Do you ever begin a practice session wondering, “What should I play today?”
Do you find that you tend to wander from one thing to the next without making progress?
If so, you might benefit from using a practice routine.
Learning A New Song Routine
Follow these steps to when learning new songs.
1. Warm Up ☀️: Begin by getting a good sound on one note. Then play the scale for the song.
2. Listen to the song 🎧
3. Chain & Play Slowly ⛓️🐌: Start with the first few notes.
4. Focus On Movement 🤸♂️: Pay attention to the mechanics of your movements.
5. Loop 🔁: Continuously play the first Chunk.
6. Mental Trigger 🧠💡: Mastering the first phrase can serve as a mnemonic device for recalling the rest of the song.
7. Spaced Repetition 📆 Alternate between your main practice piece and 1-4 other songs or skills.
8. Small Steps, Small Wins 🥾 Once you’ve learned the first chunk of a tune, it’s time to celebrate. Also remember it might take longer than one session to learn the whole song. The secret is knowing when to stop for today. Assume you will return.
9. Repeat 🔄 the process for the remaining chunks of the song.
10. Chain The Chunks 🔗: After mastering individual sections, link them to perform the entire song.
I encourage you to customize it as necessary. You may find other strategies that work for you when learning new songs. Or you might need to adjust your approach to learn a particular song.
Note: I use “Song” as a general term for “tune”, “piece”, “repertoire” etc.
Below you’ll find some examples of how to use this routine on particular songs. These videos are relatively short summaries of the routine. I show you how to use the full routine in more in-depth workshops.
This routine can be applied to any new song, regardless of skill level. Whether you’re a beginner working on Twinkle, Twinkle Little Star or a more advanced player adding variation to Wagon Wheel, I encourage you to apply this to songs you’re currently learning.
I’ll use “Hesitation Blues” as an example.
Specific notes for learning Hesitation Blues
Start by getting into a Small Steps, Small Wins mindset. You don’t have to learn the entire song in one go. Focus on mastering small segments.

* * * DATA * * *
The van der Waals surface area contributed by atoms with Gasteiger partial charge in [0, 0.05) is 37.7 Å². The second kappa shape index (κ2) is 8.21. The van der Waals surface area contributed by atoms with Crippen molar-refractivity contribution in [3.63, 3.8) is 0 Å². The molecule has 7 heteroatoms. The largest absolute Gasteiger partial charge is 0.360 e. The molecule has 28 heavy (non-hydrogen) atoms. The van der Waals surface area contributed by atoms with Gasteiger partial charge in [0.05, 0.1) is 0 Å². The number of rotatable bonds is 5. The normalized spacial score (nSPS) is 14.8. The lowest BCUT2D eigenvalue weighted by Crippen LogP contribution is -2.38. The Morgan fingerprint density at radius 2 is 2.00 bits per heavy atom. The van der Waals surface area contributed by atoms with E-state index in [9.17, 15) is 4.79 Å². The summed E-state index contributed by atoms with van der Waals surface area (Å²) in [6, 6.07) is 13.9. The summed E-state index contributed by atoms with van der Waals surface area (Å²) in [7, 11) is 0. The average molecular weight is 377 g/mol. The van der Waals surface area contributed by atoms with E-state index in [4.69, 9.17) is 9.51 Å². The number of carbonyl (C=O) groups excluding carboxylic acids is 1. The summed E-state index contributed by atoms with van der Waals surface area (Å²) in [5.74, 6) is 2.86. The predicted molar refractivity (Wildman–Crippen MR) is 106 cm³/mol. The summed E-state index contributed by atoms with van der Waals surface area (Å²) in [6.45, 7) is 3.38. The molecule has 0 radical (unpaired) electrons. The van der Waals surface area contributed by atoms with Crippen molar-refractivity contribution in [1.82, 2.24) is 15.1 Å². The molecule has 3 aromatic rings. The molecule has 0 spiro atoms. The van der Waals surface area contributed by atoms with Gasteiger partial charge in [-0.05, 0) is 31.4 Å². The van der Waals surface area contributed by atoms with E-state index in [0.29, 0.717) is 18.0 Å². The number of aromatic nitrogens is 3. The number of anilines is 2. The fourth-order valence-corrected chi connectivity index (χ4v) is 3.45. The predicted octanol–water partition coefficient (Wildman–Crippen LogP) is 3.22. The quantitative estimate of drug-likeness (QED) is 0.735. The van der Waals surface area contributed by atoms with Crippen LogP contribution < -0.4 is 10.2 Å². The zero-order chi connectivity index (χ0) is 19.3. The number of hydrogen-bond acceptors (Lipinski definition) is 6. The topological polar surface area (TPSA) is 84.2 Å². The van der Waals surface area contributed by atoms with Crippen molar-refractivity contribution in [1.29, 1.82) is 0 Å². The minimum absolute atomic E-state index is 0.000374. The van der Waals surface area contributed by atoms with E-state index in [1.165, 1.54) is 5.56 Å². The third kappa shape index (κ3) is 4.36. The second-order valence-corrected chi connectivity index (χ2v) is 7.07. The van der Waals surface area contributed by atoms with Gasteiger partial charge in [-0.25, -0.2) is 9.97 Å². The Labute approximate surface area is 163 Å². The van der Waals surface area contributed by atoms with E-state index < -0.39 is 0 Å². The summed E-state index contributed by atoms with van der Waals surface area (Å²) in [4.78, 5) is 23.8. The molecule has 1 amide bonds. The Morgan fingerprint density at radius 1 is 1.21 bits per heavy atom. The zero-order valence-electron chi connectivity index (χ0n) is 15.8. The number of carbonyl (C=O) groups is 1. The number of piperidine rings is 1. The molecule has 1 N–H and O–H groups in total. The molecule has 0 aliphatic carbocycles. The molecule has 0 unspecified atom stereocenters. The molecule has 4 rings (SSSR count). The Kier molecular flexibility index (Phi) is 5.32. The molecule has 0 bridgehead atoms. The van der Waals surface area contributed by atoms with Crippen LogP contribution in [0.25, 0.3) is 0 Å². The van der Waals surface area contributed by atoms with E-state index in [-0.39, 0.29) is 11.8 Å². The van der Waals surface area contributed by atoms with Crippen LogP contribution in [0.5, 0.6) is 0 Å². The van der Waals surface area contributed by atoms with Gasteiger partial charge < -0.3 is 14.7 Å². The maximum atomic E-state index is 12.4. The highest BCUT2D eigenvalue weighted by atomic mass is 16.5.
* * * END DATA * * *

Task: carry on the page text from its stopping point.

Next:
Warm up with the scale for the song. For Hesitation Blues it’s A Major Blues.
Use an A Drone this song.
Listen to the song. If possible to the exact version you’ll be learning.
Next, Chain the first few notes. Keep going until you have the whole first bar.
Play it once and notice if you stumble anywhere.
For example, E0-A2 might be sloppy. So Focus on Movement as you practice that bit. Drill down on any other hard parts in that Chunk.
Once you have this chunk, slowly Loop it.
Embed this first part into your brain as a Mental Trigger. by saying the title and then playing the first chunk. For example, say “Hesitation Blues” and then play the first chunk. This will help you recall the tune later on.
Extract the Rhythm When faced with a tricky rhythm, simplify things by playing it on a single note. Go deeper by clapping or chanting the rhythm.
Once you master the first chunk, use the same process for the remaining chunks of the song.
Now take this routine, apply it to whatever tune you’re learning and go fiddle with it on your own.
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It Came Upon A Midnight Clear
Specific notes for learning It Came Upon A Midnight Clear
Blues Fiddle Workshop (for paid subscribers)
Hesitation Blues Workshop (for paid subscribers)
It Came Upon A Midnight Clear Workshop (for paid subscribers)